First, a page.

SQL Drop Column Examples


By:   |   Updated: 2021-04-15   |   Comments   |   Related: More > T-SQL


Problem

You have one or more columns on a SQL Server table that are obsolete and no longer needed that you need to remove.

Solution

Columns are dropped with the ALTER TABLE TABLE_NAME DROP COLUMN statement. The following examples will show how to do the following in SQL Server Management Studio and via T-SQL:

  • Drop a column
  • Drop multiple columns
  • Check to see if a column exists before attempting to drop it
  • Drop column if there is a primary key or foreign key constraint on it

Note: Dropping a column permanently deletes the column and its SQL data.

SQL Server Versions used in this SQL Tutorial

  • Microsoft SQL Server 2019 (RTM-CU8)
  • SQL Server Management Studio 18.8

Setting Up Example

To get started I've created two new tables in MyDatabase. One is called Employees and the other called EmployeeStatus. Populated both with some sample data with various data types. Lastly, added a foreign key constraint on Employees that references EmployeeStatus.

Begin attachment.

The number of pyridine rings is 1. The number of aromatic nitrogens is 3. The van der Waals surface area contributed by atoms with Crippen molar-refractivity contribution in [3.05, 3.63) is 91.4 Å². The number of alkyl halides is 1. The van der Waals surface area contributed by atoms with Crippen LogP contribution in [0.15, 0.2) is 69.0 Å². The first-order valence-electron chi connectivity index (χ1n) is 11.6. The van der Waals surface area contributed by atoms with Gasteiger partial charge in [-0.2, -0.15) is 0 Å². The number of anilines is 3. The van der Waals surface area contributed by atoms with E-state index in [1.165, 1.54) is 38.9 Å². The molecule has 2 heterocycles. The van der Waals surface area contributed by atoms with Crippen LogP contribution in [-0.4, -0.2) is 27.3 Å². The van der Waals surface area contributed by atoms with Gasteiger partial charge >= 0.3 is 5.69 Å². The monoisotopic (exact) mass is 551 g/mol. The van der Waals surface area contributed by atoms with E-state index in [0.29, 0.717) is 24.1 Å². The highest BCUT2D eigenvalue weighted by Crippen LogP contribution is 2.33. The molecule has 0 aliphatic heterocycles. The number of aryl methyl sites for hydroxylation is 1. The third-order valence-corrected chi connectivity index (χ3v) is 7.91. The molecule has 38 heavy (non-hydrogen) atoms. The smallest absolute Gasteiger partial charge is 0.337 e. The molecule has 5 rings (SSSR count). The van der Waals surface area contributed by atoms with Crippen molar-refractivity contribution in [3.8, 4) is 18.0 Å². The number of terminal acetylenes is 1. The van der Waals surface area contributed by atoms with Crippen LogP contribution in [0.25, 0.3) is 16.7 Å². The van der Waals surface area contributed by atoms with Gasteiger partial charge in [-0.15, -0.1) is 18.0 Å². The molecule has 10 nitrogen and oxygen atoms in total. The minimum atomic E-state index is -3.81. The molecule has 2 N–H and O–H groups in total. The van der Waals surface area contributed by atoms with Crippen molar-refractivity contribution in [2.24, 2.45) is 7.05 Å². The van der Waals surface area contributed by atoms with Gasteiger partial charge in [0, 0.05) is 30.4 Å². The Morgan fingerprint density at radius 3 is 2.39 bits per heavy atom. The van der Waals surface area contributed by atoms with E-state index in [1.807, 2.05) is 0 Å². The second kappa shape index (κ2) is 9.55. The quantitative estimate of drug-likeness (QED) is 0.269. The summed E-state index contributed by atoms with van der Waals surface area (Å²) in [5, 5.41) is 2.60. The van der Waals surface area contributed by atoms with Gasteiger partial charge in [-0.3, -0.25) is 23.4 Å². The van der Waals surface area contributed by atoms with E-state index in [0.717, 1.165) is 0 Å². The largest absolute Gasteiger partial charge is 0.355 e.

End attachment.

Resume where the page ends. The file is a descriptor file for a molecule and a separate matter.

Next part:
-- use MyDatabase
USE [MyDatabase];
GO
 
-- create table [dbo].[Employees]
CREATE TABLE [dbo].[Employees](
   [EmployeeID] [int] IDENTITY(1,1) NOT NULL,
   [LastName] [varchar](100) NOT NULL,
   [FirstName] [varchar](100) NOT NULL,
   [MiddleName] [varchar](100) NULL,
   [Title] [varchar](50) NULL,
   [TitleOfCourtesy] [varchar](20) NULL,
   [BirthDate] [date] NULL,
   [HireDate] [date] NULL,
   [TerminationDate] [date] NULL,
   [RehireDate] [date] NULL,
   [Address] [varchar](100) NULL,
   [City] [varchar](100) NULL,
   [Region] [varchar](100) NULL,
   [PostalCode] [varchar](100) NULL,
   [Country] [varchar](50) NULL,
   [HomePhone] [varchar](100) NULL,
   [Extension] [varchar](10) NULL,
   [Notes] [varchar](max) NULL,
   [ReportsTo] [int] NULL,
   [PhotoPath] [varchar](500) NULL,
   [EmployeeStatusID] [int] NULL,
 CONSTRAINT [PK_Employees] PRIMARY KEY CLUSTERED([EmployeeID])